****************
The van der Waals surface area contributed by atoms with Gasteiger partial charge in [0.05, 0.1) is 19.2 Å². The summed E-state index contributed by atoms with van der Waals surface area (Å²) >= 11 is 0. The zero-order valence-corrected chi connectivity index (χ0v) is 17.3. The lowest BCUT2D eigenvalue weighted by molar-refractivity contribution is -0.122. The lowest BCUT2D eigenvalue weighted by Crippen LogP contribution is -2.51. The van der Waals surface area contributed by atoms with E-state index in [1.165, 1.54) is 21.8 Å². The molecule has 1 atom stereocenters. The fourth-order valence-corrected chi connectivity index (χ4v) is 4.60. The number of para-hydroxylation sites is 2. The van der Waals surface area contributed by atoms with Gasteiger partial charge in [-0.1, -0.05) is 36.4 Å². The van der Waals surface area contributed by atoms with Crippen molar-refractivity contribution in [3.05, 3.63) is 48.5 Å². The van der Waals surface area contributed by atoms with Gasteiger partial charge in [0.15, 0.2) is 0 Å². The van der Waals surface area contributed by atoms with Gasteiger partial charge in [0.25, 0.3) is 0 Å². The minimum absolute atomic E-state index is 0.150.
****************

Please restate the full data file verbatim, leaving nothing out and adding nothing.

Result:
The van der Waals surface area contributed by atoms with Gasteiger partial charge in [0.05, 0.1) is 19.2 Å². The summed E-state index contributed by atoms with van der Waals surface area (Å²) >= 11 is 0. The zero-order valence-corrected chi connectivity index (χ0v) is 17.3. The lowest BCUT2D eigenvalue weighted by molar-refractivity contribution is -0.122. The lowest BCUT2D eigenvalue weighted by Crippen LogP contribution is -2.51. The van der Waals surface area contributed by atoms with E-state index in [1.165, 1.54) is 21.8 Å². The molecule has 1 atom stereocenters. The fourth-order valence-corrected chi connectivity index (χ4v) is 4.60. The number of para-hydroxylation sites is 2. The van der Waals surface area contributed by atoms with Gasteiger partial charge in [-0.1, -0.05) is 36.4 Å². The van der Waals surface area contributed by atoms with Crippen molar-refractivity contribution in [3.05, 3.63) is 48.5 Å². The van der Waals surface area contributed by atoms with Gasteiger partial charge in [0.15, 0.2) is 0 Å². The van der Waals surface area contributed by atoms with Gasteiger partial charge in [0.25, 0.3) is 0 Å². The minimum absolute atomic E-state index is 0.150.